You’ll have a board that’s either slick fiberglass (with sticky wax on the deck), or plastic with a deck of foam rubber. It’ll weigh up to 15 pounds and it’ll feel awkward to carry. Take it slow & easy and try not to bang the fin into anything. Yes, everybody is watching you, but they all had to start somewhere too!
You’ll begin with the board on the sand and lay on it as if you were paddling. You’ll learn how to push up, get up on your knees, bring one foot forward and then… just stand up. Which foot you bring forward depends on which feels comfortable to you. Most surfers put their left foot forward, but a few (mostly left-handed) bring their right foot forward. You can learn either way.
When you stand up, you’ll have your feet on either side of the board’s centerline for balance. Most of your weight will be on your back foot (especially if you want to turn) and a bit of a crouch always helps. Don’t feel that you have to POP up in a hurry– your first waves won’t be very big and you’ll have plenty of time. Just push up with your hands on either side of the centerline, bring your front knee forward when you feel that you’re in control, and stand up when you’re ready. Or just stay down on your hands and enjoy the ride. Your choice.
After practicing on the beach, you’ll strap a leash on your back ankle. That helps you keep the board from turning into an unguided missile when you fall off it. It also means you don’t have to swim all the way back to the sand to retrieve it afterward.
The instructor will help you get the board into the water. You’ll push into the shallows, lay on top, and use that crawl stroke. Keep the board’s nose an inch or two above the water and try to get a smooth glide going, but there’s no hurry. Paddle straight into the white foam on top of the wave so that the board’s momentum carries you over it. If a wave washes over you, keep a grip on the edge of the board and start paddling again as soon as the wave passes.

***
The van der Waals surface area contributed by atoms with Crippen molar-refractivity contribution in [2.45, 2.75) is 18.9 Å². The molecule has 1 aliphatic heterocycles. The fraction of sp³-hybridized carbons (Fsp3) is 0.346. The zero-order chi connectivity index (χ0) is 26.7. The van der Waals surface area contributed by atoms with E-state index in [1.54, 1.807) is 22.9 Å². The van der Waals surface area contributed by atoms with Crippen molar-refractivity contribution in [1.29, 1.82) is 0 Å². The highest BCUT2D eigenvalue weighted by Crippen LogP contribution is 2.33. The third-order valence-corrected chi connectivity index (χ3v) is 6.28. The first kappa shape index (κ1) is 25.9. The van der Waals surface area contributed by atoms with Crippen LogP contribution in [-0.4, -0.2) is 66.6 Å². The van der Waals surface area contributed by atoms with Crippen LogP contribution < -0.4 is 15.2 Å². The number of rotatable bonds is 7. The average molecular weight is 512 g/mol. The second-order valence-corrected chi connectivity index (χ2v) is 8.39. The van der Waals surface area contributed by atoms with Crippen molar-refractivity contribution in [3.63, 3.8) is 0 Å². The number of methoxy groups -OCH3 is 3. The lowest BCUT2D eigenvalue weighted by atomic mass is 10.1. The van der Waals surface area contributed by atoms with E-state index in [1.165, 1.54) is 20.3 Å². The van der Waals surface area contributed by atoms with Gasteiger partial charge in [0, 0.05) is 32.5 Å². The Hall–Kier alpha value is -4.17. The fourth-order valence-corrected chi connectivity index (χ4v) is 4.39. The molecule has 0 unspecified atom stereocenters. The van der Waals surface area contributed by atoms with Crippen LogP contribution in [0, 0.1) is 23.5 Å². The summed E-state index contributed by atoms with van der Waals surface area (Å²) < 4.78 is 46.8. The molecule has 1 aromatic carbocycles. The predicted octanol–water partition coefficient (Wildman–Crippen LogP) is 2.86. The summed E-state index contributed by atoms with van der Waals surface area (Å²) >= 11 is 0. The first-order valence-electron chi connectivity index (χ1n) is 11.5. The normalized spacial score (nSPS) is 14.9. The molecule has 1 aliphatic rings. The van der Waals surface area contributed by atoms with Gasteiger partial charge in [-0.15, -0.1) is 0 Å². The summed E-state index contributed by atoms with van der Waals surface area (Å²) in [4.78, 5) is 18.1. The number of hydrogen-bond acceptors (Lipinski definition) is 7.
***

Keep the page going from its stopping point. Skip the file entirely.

When you’re out to the break, probably with waves 2-3 feet high and well clear of other surfers, the instructor will turn you around and help you figure out when to paddle into one. You’ll usually get a helping push into your first few waves.
You’ll start paddling when the wave is about 20 feet behind you (look over your shoulder to judge that) and you’ll keep paddling until you feel the back of the board rise up and go faster.
When the board accelerates then you can stop paddling, put your hands on the deck in pushup position, and think about standing up. Keep the nose up out of the water as you do so (an occasional splash or two is OK) and take it slowly. Try to get the feel of the wave and enjoy the ride. Keep an eye on where your feet end up so that you can adjust their position on the next ride. Some of you will stand up right away, others will need six or eight tries. You’ll have it within the hour.
When the wave runs out, or you’ve had enough, then just sit down. Don’t jump off or dive off because the water might be shallow. Get down on the board and hold on to it so that it doesn’t shoot away from you and bang into
Then turn the board around, paddle back out, and try it again!
Your first surf session will probably be an hour. If you don’t feel your shoulder muscles grumbling by then, stop anyway. You can do more in 30 minutes (for maybe 30 minutes tops) or wait for the day after tomorrow.
If you’re not happy with laying down and standing up then ask the instructor about a stand-up paddleboard. It’s a little more complicated than paddling a canoe but you’ll figure it out within 30 minutes and get a great torso workout. Stroking your paddle into the waves on your feet is more challenging and you might not get the hang of it for a session or two. Just take it easy and focus on your balance & control.
If you’re already an experienced surfer, then visit Hawaii between November and February when the North Shore is practically guaranteed to be at least 10-15 feet along seven miles of beaches.
Rent a board in Haleiwa or sign up for a school like Progressive Surfing. Champion pro Myles Padaca will elevate your skills and have you looking forward to those 15-footers. My daughter and I got trashed & thrashed more than once, but it was one of the best Christmas presents ever.